Borrowing Against Inherited Property
Trust, probate and estate loans are essentially a home equity loan on inherited property. A home equity loan on inherited property allows beneficiaries to borrow against the existing equity in the real estate (home value – loans = equity). Beneficiaries commonly need this type of loan to either buy out siblings or raise funds pay for expenses of the trust or estate. Refinancing inherited property is a quick and easy way to handle a short-term need for cash.
Getting a mortgage on an inherited property from a traditional lender isn’t possible at this point as the title of the inherited property is still in the name of the trust or estate. These types of loans are only available from specialized trust and estate loan lenders who can make the loan directly to the trust or estate. Borrowing against inherited property can be completed within 5-7 days in many situations.
Inherited a House with No Mortgage / with a Mortgage
Beneficiaries who have inherited a house with no mortgage are in a better position as there is more equity to borrow against and ultimately distribute to each beneficiary. Inheriting a house with a mortgage or home equity loan still allows the beneficiaries to borrow against the inherited property. The existing loans will automatically be paid off with a cash out refinance on the inherited property.
Loans on inherited property of up to 65-70% of the current value of the home are available. An inherited house with no mortgage allows the beneficiaries to cash out up to 65-70% of the value of the property. If the property is worth $1,000,000 they could borrow up to $700,000.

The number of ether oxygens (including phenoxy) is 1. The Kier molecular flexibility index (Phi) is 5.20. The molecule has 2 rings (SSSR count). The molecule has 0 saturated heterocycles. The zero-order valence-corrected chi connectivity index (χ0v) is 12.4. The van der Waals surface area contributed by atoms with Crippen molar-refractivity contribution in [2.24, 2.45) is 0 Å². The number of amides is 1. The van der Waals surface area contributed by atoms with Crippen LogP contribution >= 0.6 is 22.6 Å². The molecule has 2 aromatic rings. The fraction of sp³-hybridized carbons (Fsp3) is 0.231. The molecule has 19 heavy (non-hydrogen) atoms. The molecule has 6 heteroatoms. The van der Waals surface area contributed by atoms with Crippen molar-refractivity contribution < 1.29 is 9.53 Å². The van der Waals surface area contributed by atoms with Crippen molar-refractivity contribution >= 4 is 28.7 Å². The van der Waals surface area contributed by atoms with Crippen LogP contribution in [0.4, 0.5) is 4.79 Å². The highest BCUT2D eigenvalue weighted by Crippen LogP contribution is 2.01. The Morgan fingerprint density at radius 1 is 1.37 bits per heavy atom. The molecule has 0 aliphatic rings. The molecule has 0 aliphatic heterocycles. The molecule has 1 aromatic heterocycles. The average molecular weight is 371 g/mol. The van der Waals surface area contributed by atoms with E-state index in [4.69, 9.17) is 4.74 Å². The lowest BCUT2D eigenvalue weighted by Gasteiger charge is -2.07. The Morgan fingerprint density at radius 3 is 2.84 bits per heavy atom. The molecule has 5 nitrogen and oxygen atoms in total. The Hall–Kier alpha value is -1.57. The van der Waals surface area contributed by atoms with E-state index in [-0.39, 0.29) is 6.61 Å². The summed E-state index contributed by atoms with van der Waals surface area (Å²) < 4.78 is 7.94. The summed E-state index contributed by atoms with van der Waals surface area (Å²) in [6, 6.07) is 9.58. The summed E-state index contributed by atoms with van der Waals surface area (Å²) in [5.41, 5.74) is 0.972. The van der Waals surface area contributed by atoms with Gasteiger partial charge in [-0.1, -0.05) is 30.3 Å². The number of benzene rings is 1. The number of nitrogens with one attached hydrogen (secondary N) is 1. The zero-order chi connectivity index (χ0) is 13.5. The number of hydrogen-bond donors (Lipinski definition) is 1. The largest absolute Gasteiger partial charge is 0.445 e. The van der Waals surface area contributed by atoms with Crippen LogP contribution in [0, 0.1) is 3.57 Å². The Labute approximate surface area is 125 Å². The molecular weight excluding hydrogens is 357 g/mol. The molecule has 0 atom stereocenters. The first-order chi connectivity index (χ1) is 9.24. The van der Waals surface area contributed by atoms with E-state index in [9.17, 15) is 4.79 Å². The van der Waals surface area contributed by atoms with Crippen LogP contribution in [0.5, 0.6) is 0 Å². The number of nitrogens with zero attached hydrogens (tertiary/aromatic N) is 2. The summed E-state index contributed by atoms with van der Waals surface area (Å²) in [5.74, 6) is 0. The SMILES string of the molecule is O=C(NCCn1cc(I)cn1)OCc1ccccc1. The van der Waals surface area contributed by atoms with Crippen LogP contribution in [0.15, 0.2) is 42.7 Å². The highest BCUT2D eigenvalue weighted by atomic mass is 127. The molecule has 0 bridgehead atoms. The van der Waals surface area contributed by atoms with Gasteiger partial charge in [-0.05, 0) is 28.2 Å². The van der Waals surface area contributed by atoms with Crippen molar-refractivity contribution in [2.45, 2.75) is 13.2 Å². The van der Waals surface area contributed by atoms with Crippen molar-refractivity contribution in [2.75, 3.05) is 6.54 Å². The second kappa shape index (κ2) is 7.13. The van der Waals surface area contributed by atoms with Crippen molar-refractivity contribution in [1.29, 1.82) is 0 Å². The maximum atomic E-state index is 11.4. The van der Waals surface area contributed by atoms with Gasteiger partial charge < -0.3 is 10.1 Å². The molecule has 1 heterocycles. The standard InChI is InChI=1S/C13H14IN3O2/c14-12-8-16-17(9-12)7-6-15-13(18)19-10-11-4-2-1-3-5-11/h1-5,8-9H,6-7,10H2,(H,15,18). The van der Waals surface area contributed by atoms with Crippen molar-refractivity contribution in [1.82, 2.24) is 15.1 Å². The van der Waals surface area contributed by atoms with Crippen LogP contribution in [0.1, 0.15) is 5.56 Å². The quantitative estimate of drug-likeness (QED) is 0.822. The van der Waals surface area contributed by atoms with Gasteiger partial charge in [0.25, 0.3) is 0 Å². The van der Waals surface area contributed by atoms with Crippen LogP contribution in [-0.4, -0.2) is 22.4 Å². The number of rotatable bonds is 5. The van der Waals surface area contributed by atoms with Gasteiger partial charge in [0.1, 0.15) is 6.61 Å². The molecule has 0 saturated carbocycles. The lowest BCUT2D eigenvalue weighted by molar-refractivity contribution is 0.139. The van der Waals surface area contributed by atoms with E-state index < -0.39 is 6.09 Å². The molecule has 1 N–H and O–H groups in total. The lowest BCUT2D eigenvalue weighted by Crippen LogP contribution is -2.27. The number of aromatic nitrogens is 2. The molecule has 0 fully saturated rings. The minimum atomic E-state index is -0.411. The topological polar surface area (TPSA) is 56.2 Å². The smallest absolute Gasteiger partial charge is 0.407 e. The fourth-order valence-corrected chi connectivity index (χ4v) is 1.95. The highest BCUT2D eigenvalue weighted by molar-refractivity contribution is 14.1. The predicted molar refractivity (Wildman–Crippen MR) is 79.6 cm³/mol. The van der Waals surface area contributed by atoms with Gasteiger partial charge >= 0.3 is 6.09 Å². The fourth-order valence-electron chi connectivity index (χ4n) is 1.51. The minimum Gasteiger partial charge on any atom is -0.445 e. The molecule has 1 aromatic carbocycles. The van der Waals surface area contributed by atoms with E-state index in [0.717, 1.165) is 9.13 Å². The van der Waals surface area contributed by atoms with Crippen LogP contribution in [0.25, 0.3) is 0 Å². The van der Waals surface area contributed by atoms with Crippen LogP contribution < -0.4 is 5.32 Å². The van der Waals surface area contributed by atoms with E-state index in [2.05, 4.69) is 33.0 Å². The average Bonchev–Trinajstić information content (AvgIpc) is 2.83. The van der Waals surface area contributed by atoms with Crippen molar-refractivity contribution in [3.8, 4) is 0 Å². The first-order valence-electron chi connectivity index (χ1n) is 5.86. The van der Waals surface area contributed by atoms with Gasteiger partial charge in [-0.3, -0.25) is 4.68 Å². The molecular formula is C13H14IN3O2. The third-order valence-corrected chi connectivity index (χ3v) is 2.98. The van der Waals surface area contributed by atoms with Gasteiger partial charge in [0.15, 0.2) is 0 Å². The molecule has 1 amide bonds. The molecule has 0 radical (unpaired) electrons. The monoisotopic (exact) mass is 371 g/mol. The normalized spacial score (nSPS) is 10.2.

An inherited house worth $1,000,000 with an existing mortgage of $250,000 could still obtain a gross loan amount of $700,000 but the existing loan balance of $250,000 would need to paid off through escrow. This would allow the beneficiaries to receive $450,000.
Can I Get a Loan on Inherited Property?
Beneficiaries can get a loan on inherited property if the real estate has sufficient equity to borrow against. The successor trustee or probate administrator will need to apply and sign for the loan that will be secured by the inherited property as they have the legal authority to act on behalf of the trust or estate. The trust documentation will name the successor trustee(s) who will sign for the trust loan. Beneficiaries of an estate will need to file documents with the probate court in order to have a probate administrator named. The probate administrator will need to have full authority as opposed to limited authority in order to have the probate loan funded quickly.
Process for Home Equity Loan on Inherited Property
Obtaining a home equity loan on inherited property is a quick process. Once the initial applications and documents have been received by the lender, approval generally takes 1-2 days. Once the loan request has been approved it will take 5-7 days to process and fund the loan. The loan funds go from escrow directly to the trust or estate bank account. The funds can then be used to buy out siblings who are selling their interest in the inherited property. In other cases, the funds are used to cover expenses of the trust/estate or fix up the inherited property and put it on the market for sale.
In the case of an estate or trust beneficiary buyout, the title of the inherited property can transfer directly into the name of the individual who will be owning the property going forward (important for Prop 58 Loans or Prop 19 Loans). Now the beneficiary can approach a bank or other traditional lender who can provide a long-term mortgage on the inherited property. This new mortgage will automatically refinance the short-term home equity loan on the inherited property.